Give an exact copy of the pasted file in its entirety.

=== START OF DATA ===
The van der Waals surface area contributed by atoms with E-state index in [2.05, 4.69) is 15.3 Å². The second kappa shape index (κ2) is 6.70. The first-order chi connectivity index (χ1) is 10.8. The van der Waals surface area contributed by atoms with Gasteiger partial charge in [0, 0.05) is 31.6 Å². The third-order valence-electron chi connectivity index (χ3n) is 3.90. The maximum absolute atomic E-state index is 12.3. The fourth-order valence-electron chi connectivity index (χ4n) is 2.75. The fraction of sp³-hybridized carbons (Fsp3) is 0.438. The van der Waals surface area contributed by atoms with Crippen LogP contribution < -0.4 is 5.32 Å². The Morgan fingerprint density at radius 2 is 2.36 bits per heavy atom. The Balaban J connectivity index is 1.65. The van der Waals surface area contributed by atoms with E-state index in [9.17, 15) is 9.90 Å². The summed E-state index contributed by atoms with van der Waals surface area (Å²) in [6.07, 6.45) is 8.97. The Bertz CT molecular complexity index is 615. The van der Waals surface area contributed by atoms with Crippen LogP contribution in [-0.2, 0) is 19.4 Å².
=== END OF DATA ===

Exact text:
The van der Waals surface area contributed by atoms with E-state index in [2.05, 4.69) is 15.3 Å². The second kappa shape index (κ2) is 6.70. The first-order chi connectivity index (χ1) is 10.8. The van der Waals surface area contributed by atoms with Gasteiger partial charge in [0, 0.05) is 31.6 Å². The third-order valence-electron chi connectivity index (χ3n) is 3.90. The maximum absolute atomic E-state index is 12.3. The fourth-order valence-electron chi connectivity index (χ4n) is 2.75. The fraction of sp³-hybridized carbons (Fsp3) is 0.438. The van der Waals surface area contributed by atoms with Crippen LogP contribution < -0.4 is 5.32 Å². The Morgan fingerprint density at radius 2 is 2.36 bits per heavy atom. The Balaban J connectivity index is 1.65. The van der Waals surface area contributed by atoms with E-state index in [9.17, 15) is 9.90 Å². The summed E-state index contributed by atoms with van der Waals surface area (Å²) in [6.07, 6.45) is 8.97. The Bertz CT molecular complexity index is 615. The van der Waals surface area contributed by atoms with Crippen LogP contribution in [-0.2, 0) is 19.4 Å².